Many women treated for breast cancer say they have problems remembering, thinking, and concentrating during and after treatment. These problems are commonly called “chemo brain” or “chemo fog” -- though women treated with hormonal therapy also complain about memory issues. Doctors call these issues “cognitive impairment” or “cognitive problems.”
Some women may have trouble with:
- learning new tasks
- remembering names
- paying attention and concentrating
- finding the right words
- organizing thoughts
- making decisions
- remembering where things are (keys, glasses, etc.)
A small study suggests that an increase in exercise is linked to better cognition in women who had been treated for breast cancer.
The research was published online on Sept. 19, 2017 by the journal Cancer. Read the abstract of “Randomized controlled trial of increasing physical activity on objectively measured and self-reported cognitive functioning among breast cancer survivors: The memory & motion study.”
To do the study, the researchers randomly split 87 women who had been treated for breast cancer into two groups:
- 43 women were enrolled in a 12-week exercise program that was tailored to each woman’s interests and abilities; the women wore Fitbit One activity monitoring devices
- 44 women were in the control group that received emails for 12 weeks focusing on women’s health, healthy eating, stress reduction, and general brain health
The women’s average age was 57, and they enrolled in the study between February 2015 and July 2016. On average, it had been about 2.5 years since the women had been diagnosed with breast cancer.
Before the study started, all the women in the study wore an accelerometer on their hips for 7 days to measure their physical activity. An accelerometer is a small device that measured how fast the women moved. All the women wore the accelerometer again for the last 7 days of the study so the researchers could compare changes in the amount of moderately intense exercise the women did.
The researchers also measured cognition before the study started and at the end of the 12 weeks. They used a computer-based test from the National Institutes of Health, as well as a survey on cognition that the women filled out. This gave the researchers both an objective measure and a patient-reported measure of cognition.
Women in the exercise group increased their exercise by about 100 minutes a week.
Overall, women in the exercise program had more than double the improvement in cognition processing speed, which measures how fast information can be taken in and used, compared to women in the control group.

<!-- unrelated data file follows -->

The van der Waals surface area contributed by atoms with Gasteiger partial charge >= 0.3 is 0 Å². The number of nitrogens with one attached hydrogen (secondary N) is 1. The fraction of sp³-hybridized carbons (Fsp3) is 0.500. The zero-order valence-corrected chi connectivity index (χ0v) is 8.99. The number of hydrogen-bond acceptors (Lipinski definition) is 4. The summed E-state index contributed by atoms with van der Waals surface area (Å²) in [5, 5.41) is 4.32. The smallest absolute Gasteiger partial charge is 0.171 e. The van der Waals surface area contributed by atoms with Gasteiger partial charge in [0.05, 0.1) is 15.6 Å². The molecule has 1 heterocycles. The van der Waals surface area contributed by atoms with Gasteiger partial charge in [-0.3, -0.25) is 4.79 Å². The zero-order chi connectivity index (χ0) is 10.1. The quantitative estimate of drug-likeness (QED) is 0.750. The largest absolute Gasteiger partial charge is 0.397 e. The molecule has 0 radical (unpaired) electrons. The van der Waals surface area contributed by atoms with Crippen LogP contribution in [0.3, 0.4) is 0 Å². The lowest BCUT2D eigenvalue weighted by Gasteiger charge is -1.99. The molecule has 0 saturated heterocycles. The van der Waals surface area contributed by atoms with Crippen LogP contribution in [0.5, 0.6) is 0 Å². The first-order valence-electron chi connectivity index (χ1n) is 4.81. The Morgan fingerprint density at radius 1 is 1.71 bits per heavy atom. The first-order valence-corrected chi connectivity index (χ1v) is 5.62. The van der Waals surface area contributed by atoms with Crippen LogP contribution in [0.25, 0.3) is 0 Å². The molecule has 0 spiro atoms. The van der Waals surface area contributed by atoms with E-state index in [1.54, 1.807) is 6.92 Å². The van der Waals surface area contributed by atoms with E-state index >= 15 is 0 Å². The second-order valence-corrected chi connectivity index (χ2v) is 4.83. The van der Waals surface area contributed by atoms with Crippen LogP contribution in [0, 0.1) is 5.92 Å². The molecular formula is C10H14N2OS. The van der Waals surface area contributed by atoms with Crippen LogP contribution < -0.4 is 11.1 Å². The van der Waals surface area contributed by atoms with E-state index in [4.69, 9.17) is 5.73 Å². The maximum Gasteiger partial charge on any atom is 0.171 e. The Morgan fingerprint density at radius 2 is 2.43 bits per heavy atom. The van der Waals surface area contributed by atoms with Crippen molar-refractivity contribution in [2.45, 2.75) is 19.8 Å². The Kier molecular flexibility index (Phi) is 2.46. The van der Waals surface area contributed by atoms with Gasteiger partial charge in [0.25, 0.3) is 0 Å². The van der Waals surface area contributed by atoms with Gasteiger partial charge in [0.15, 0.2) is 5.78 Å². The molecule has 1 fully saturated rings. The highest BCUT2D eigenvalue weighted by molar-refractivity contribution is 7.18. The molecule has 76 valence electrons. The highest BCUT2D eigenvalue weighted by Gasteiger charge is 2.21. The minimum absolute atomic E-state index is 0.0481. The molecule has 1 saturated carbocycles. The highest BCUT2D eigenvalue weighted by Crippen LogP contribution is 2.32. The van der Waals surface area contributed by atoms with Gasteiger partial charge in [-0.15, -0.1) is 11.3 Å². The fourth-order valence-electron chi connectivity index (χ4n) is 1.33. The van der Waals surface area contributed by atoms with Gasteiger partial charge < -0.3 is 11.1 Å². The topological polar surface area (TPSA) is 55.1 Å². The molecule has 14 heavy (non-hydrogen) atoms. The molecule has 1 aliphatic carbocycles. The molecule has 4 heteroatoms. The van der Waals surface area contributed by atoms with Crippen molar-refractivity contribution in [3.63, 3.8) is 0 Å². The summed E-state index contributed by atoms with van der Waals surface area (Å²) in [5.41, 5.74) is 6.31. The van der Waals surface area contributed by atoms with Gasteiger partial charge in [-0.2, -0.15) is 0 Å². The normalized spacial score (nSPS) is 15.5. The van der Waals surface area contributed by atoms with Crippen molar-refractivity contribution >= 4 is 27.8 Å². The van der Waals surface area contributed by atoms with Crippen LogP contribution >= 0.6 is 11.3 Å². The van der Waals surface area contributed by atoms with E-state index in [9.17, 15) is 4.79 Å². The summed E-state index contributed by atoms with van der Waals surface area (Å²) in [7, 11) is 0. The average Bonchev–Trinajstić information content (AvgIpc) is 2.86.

Women in the exercise group who had been diagnosed in the past 2 years were 4 times more likely to have improved cognition speed than women in the control group.
Women in the exercise group also had 3 times the improvement in self-reported cognition function than women in the control group.
"The women who participated in the physical activity intervention experienced a significant improvement in cognitive processing speed and some improvements in their perceived mental abilities," said Sheri Hartman, assistant professor of family and preventive medicine at the University of California-San Diego and lead author of the study. "This study supports the idea that exercise could be a way to help improve cognition among breast cancer survivors. This is a preliminary study, but it appears that intervening closer to diagnosis may be important to having an impact, and this is the population we may need to target."
While this study looked for an association between exercise and cognitive function, there are many other benefits to regular exercise if you’ve been diagnosed with breast cancer:
- a lower risk of breast cancer coming back (recurrence)
- easier to maintain a healthy weight
- more energy
- better mobility
- more muscle mass and strength
- healthy bones
- better sleep
If you’re busy with work, household chores, and family matters, finding time to exercise almost every day can be hard. Exercising also can be extremely difficult if you’re recovering from breast cancer treatment or having troubling side effects. Still, it’s worth your while to make time to move.
It can help to break up your exercise into 20- or 30-minute sessions that add up to about 5 or more hours per week. Walking is a great way to start. Maybe you walk 30 minutes before going to work and 30 minutes on your lunch break. You can add a few more minutes by parking farther away from your building or taking mass transit. Or you can make plans to walk with a friend after work -- you’re more likely to stick with exercise if someone else is counting on you. Plus, you can socialize at the same time.
Visit the Breastcancer.org Exercise section for tips on how to find the right exercise for you, exercising safely, and how to stick to an exercise routine.
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